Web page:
Tag Archives: susi

Seasonal Fishes 1: Noresore/Conger Eel Whitebait (expanded)

noresore4.jpg

“Noresore” will soon appear at some select fish markets, and as it will be a very short season, you will have to keep your eyes open!
Noresore stands for very young conger eels. They are called different names depending on regions: “Berada” in Okayama Pref., “Tachikurage” in Misaki, “Nagatankurage” in Wakayama Pref.
In Shizuoka, they mainly come from Hamana Lake, a seawater lake west of the Prefecture, famous for its oysters, eels and clams.

5~6cm long, they are practically transparent, save for their eyes. They emit no smell. In our Prefecture they are available only during the first two weeks of March. They are slowly but surely becoming a rarity wherever in Japan, and people come from afar just for the experience!

Before serving them, lightly wash them in clean salted water.
They are great as they are with a little “ponzu or “yuzu” vinegar, a dash of “momijioroshi” (freshly grated daikon and chili pepper) and some chopped thin leeks for a last touch of colour!

Now as sushi they are sublime as “gunkan”, or a rice ball wrapped in seaweed if you are an expert, with freshly grated ginger and chopped thin leeks again.

They can even been cooked (very quickly!) in garlic olive oil!

RECOMMENDED RELATED SITES:
Warren Bobrow
Wild River Review
Bread + Butter
5 Star Foodie
Frank Fariello
Elinluv Tidbit Corner
Tokyo Terrace
Maison de Christina
Chrys Niles
Comestilblog
Greedy Girl
Bouchon For 2
Sushi Nomads

Please check the new postings at:
sake, shochu and sushi

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Japanese Seasonal Fish 18: Tai-Madai/Seabream

There are many varieties of Seabream/Snappers/Tai/鯛in Japan:
Batodai, Hanadai, Ishidai, Kinmeidai, Mekkidai, etc., but the most popular variety is called Madai/真鯛, or True Seabream.

Even Madai/True Seabream is called different names depending upon the region: Oodai or Hondai.
The best season streches from Winter to Spring.
It is extensively raised by humans in Ehime, Mie and Saga Prefectures.
Wild specimen are mainly caught off the shores of Nagasaki, Fukuok, Kumamoto, and Yamaguchi Prefectures. Not so many Madai are caught in Shizuoka but other varieties are abundant especially around Izu Penisula.

Human-raised amount to over 80,000 tonnes a year wild ones are caught at a rate inferior to 15,000 tonnes a year.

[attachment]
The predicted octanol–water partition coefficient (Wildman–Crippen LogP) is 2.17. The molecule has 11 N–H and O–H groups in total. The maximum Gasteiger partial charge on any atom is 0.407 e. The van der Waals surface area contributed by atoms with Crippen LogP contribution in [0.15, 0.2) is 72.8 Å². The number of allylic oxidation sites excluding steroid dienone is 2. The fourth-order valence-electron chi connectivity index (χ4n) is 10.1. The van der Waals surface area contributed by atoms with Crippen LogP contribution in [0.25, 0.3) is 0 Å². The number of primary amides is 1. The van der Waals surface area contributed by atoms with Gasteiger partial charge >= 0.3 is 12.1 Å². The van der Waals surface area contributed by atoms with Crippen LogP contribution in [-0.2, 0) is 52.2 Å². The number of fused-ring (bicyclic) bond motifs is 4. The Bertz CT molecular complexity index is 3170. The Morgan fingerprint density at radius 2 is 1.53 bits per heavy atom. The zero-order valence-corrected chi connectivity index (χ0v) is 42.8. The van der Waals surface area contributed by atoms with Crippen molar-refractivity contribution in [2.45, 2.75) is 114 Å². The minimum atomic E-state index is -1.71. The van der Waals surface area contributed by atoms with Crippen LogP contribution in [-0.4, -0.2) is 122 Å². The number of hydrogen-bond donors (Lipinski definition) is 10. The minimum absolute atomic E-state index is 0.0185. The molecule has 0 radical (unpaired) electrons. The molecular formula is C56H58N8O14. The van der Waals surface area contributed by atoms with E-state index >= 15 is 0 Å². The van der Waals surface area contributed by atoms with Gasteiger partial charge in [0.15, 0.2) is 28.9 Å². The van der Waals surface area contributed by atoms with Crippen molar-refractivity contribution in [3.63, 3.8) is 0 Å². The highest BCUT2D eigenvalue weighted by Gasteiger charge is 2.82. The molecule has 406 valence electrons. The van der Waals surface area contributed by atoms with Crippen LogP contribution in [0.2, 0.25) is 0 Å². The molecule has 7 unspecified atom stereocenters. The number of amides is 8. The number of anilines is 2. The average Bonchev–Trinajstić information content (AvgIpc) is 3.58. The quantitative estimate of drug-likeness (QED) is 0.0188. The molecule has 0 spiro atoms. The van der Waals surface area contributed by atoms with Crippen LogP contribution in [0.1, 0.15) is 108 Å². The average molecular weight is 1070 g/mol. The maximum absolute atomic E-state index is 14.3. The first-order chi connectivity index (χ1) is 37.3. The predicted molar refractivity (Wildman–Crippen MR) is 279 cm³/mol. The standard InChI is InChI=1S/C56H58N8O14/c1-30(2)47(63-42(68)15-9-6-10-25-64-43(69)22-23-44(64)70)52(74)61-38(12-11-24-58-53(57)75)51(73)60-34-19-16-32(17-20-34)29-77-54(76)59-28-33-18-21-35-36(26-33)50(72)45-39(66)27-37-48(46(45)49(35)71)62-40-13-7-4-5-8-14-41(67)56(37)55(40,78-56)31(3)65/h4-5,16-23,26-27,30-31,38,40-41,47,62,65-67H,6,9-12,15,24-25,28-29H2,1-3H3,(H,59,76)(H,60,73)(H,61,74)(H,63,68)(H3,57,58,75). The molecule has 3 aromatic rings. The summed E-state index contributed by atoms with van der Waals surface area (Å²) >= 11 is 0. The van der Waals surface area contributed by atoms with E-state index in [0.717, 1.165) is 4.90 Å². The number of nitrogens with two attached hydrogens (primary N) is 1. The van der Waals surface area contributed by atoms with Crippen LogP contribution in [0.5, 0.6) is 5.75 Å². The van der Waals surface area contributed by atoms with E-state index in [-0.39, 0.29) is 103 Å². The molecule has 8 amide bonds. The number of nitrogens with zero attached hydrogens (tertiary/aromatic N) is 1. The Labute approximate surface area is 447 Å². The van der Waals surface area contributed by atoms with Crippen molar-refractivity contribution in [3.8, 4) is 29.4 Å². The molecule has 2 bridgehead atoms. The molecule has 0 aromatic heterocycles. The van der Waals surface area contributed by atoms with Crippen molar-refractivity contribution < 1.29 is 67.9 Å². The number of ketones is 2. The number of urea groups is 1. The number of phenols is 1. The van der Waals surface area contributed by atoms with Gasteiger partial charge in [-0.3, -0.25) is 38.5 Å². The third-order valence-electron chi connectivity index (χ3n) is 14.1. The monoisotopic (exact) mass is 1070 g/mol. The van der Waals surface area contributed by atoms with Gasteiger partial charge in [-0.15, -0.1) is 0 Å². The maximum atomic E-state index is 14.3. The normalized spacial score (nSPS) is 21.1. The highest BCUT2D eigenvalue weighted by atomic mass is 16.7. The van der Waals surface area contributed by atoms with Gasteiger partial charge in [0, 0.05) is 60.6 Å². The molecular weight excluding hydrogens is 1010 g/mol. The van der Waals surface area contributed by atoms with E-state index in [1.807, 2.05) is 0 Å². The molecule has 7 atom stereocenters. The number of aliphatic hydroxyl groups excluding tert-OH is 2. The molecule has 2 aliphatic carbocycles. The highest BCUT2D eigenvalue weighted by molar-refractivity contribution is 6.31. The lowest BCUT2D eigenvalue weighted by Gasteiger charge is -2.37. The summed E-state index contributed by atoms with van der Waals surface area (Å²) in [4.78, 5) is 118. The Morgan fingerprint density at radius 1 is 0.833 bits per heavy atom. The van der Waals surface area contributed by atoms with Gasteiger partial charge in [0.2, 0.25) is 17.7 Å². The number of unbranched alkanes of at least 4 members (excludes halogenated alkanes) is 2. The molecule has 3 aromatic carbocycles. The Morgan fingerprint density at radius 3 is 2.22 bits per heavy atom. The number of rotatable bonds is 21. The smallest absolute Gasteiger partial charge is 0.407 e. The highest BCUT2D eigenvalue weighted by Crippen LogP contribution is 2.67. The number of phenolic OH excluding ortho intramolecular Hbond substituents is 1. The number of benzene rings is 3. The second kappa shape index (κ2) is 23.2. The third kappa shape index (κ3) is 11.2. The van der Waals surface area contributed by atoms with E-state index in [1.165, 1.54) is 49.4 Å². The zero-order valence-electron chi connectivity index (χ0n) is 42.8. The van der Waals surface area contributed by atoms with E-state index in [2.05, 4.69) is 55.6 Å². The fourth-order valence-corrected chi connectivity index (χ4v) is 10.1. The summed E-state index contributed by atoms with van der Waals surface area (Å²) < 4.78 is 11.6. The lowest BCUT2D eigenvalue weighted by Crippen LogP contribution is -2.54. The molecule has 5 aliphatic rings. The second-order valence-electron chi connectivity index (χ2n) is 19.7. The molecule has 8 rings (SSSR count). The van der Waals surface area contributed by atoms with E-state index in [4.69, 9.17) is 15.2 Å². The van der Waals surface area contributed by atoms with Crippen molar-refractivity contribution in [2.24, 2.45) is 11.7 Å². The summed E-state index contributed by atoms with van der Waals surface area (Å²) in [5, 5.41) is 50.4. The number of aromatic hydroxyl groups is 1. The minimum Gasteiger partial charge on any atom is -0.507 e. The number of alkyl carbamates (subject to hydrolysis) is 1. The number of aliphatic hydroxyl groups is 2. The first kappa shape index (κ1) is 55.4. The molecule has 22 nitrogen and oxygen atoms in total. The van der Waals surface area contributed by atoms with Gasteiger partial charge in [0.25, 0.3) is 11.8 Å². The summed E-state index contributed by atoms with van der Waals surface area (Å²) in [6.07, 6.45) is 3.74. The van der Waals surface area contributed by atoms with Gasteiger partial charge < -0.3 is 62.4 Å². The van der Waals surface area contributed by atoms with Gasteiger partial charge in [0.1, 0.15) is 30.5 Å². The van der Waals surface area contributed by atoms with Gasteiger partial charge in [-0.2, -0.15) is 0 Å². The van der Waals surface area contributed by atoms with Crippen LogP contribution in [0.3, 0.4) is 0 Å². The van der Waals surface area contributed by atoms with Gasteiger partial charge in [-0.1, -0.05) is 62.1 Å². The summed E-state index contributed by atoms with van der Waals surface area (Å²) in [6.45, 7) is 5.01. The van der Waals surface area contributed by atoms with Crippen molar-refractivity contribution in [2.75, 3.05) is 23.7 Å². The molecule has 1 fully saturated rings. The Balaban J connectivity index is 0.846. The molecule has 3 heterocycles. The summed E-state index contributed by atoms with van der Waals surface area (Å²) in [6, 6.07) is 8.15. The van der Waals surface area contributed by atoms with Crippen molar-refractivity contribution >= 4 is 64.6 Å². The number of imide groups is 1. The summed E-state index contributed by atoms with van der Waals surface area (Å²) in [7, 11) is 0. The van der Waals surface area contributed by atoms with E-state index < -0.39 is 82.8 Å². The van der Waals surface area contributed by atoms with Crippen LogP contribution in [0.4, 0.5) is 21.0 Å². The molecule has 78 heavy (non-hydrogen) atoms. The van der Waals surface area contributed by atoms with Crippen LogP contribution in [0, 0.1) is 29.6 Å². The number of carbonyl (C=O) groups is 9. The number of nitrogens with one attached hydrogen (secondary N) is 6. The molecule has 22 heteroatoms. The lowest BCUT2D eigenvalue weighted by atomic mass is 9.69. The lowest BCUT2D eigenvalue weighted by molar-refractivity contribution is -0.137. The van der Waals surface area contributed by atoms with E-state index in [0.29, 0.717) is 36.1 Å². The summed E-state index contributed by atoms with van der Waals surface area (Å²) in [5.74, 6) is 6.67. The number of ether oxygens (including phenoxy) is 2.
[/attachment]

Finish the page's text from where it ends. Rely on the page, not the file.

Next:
Imports are relatively and account for only about 6.500 tonnes a year.

Madai is widely appreciated raw as sashimi in the Japanese style (above),

in carpaccio, Italian-style sashimi!

The Japanese also ove them grilled or steamed.

The Japanese since immemorial times have preserved the raw fish in rice miso, mirin/sweet sake and konbu/seaweed, but this has become quite an expensive morsel these days!

(Only relatively) lesser varieties, like Kinmedai, are appreciated as Himono/naturally dried fish, a specilaty of Shizuoka Prefecture which produces no less half of all naturally dried fish in Japan! Actually they come almost as expensive!

Konbujime/marinated in seaweed nigiri sushi

As sushi, madai (and other seabreams) are very versatile.
You will encounter them, depending on the region as konbujime/marinated in seaweed (above),

simple, straight nigiri sushi,

oshizushi/pressed sushi,

or zuke/marinated in ponzu, sake, mirin, etc.,

Seabream certainly looks great as temarizushi/Kyoto-style small round sushi nigiri!

Tai Shirako

Like tara/cod, their sperm sacs of the male specimens are highly appreciated and even more expensive than those of cods.

You can have served raw/slightly boiled or grilled as above,

meuniere-style as in French or Italian cuisine,

or on gunkan sushi nigiri!

RECOMMENDED RELATED SITES:
Warren Bobrow
Wild River Review
Bread + Butter
5 Star Foodie
Frank Fariello
Elinluv Tidbit Corner
Tokyo Terrace
Maison de Christina
Chrys Niles
Comestilblog
Greedy Girl
Bouchon For 2
Sushi Nomads

Please check the new postings at:
sake, shochu and sushi

—————————————-
日本語のブログ
—————————————-